Enigma messages have historical significance, whereas the Moo! Wrapper message does not.

While hidden message itself most likely has no historical significance, some may argue Moo! Wrapper project has historical significance in computer and encryption history.

Does ([email protected]) decoded message you describe here add anything significant to the knowledge already gathered in the books? No.

On the side note - a strong argument for why to de-list Moo! Wrapper I have described here

I don't understand where the issue is. Enigma being "solved" was one of the reasons often cited as a contributing factor to fall of the Nazis. However little significance it has to you personally.
Historical data -if aggregated- could become a valuable contribution to a research project -or a project of different nature- in the future. Knowing more about the past can't be a bad thing in my book.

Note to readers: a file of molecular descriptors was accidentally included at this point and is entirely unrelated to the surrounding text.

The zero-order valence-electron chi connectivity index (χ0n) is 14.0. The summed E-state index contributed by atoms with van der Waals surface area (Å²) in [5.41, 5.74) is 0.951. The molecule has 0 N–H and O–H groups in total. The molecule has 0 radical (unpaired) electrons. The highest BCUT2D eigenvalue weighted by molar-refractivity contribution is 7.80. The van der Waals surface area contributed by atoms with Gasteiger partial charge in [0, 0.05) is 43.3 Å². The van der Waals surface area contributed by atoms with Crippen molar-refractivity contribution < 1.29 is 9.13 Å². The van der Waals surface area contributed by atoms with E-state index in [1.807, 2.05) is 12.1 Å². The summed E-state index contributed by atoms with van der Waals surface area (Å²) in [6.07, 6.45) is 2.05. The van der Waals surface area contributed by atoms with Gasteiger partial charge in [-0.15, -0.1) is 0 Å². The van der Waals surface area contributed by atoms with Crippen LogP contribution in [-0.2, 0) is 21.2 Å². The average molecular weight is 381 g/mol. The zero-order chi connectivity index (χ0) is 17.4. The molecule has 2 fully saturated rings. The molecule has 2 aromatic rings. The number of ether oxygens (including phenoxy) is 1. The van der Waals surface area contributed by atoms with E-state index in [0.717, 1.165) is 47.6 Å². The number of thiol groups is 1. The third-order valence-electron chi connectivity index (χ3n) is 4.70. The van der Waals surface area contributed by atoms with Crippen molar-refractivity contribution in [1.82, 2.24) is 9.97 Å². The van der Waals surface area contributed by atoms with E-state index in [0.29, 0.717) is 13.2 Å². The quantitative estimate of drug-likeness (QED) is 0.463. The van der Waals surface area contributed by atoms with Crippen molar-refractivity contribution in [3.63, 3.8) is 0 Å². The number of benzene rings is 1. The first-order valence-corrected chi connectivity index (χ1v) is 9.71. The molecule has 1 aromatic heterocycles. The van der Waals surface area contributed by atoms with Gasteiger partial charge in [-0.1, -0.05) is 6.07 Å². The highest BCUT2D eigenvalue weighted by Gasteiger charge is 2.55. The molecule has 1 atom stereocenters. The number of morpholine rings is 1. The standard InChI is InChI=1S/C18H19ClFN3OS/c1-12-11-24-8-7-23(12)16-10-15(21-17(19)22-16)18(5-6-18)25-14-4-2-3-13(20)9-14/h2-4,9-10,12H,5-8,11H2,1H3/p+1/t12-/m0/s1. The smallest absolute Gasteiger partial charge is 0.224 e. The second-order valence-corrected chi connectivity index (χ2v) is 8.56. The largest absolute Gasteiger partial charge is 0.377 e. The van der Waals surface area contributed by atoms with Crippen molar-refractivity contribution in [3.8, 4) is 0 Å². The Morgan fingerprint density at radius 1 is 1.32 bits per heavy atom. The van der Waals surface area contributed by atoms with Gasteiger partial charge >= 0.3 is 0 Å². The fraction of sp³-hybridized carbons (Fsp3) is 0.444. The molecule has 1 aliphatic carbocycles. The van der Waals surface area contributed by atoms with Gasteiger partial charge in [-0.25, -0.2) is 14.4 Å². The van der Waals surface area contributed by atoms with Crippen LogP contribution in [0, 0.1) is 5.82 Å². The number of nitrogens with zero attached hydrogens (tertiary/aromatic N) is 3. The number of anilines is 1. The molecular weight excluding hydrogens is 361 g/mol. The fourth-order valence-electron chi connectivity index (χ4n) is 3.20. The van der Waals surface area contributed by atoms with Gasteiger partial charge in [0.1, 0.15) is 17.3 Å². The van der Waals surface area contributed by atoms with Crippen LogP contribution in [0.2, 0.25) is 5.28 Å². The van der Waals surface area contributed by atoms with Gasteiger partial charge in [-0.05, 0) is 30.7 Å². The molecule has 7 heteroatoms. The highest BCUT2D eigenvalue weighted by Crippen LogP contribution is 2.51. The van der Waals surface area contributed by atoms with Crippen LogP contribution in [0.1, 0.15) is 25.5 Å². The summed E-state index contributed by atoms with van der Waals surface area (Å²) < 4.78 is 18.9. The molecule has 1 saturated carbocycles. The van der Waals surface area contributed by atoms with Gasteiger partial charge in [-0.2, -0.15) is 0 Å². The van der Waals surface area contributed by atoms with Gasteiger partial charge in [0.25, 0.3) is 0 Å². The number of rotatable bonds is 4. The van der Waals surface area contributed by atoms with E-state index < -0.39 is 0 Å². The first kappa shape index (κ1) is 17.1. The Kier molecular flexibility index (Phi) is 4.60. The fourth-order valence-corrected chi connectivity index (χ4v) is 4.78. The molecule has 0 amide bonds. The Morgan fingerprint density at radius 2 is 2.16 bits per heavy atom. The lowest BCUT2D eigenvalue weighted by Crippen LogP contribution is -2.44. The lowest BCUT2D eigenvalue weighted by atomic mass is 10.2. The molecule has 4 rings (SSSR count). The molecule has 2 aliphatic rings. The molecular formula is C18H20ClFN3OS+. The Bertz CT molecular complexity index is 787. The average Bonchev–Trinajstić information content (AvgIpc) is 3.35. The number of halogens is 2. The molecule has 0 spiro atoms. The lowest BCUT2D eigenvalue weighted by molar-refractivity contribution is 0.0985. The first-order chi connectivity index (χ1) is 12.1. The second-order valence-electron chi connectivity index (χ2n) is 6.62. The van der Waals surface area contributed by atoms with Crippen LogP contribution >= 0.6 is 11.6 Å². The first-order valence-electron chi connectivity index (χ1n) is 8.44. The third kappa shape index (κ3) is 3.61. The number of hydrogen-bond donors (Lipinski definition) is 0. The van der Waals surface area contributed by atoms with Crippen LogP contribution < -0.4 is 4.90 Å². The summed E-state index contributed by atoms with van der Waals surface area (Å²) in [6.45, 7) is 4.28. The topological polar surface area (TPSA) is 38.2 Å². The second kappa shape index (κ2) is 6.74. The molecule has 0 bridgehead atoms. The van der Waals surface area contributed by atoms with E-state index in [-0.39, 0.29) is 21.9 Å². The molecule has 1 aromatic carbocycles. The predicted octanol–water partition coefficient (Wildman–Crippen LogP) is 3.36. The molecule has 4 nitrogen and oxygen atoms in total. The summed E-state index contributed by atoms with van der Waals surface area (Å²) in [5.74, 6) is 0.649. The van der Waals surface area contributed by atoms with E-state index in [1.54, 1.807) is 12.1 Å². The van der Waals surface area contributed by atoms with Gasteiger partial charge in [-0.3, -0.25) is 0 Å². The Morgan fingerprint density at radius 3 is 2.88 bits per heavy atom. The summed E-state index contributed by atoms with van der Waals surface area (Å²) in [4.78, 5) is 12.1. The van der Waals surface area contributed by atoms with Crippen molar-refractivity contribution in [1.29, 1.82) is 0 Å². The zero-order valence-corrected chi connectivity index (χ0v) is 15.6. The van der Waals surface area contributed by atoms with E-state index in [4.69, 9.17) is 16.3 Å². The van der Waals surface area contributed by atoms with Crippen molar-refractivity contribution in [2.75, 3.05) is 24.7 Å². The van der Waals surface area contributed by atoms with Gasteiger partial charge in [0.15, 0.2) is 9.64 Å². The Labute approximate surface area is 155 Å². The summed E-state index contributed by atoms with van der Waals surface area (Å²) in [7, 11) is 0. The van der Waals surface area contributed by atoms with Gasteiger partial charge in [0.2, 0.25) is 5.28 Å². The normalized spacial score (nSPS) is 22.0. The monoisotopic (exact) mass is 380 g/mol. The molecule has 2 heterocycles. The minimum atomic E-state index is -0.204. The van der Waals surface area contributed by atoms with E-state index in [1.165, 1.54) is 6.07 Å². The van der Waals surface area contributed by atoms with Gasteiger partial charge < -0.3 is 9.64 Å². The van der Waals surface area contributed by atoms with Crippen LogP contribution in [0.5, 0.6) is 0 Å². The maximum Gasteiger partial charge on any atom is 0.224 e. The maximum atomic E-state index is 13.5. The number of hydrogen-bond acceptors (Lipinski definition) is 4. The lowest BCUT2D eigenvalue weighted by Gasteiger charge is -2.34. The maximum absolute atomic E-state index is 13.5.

Does it add anything?
Actually it does: It adds to the exact account of events that happened on that day- in this case a troop/ship movement and the way it's crew communicated their intention of reacting to a new situation.

Maybe I am missing your point.

I agree with this - there is historical value in the messages, which helps build a picture of events during the war.

Using useful hill climbing algorithm (mixed with brute force method, BTW)

If you look at it that way, every method is brute force. I consider a brute force decryption to be a full search of the key space, not a guided search that cleverly skips irrelevant parts.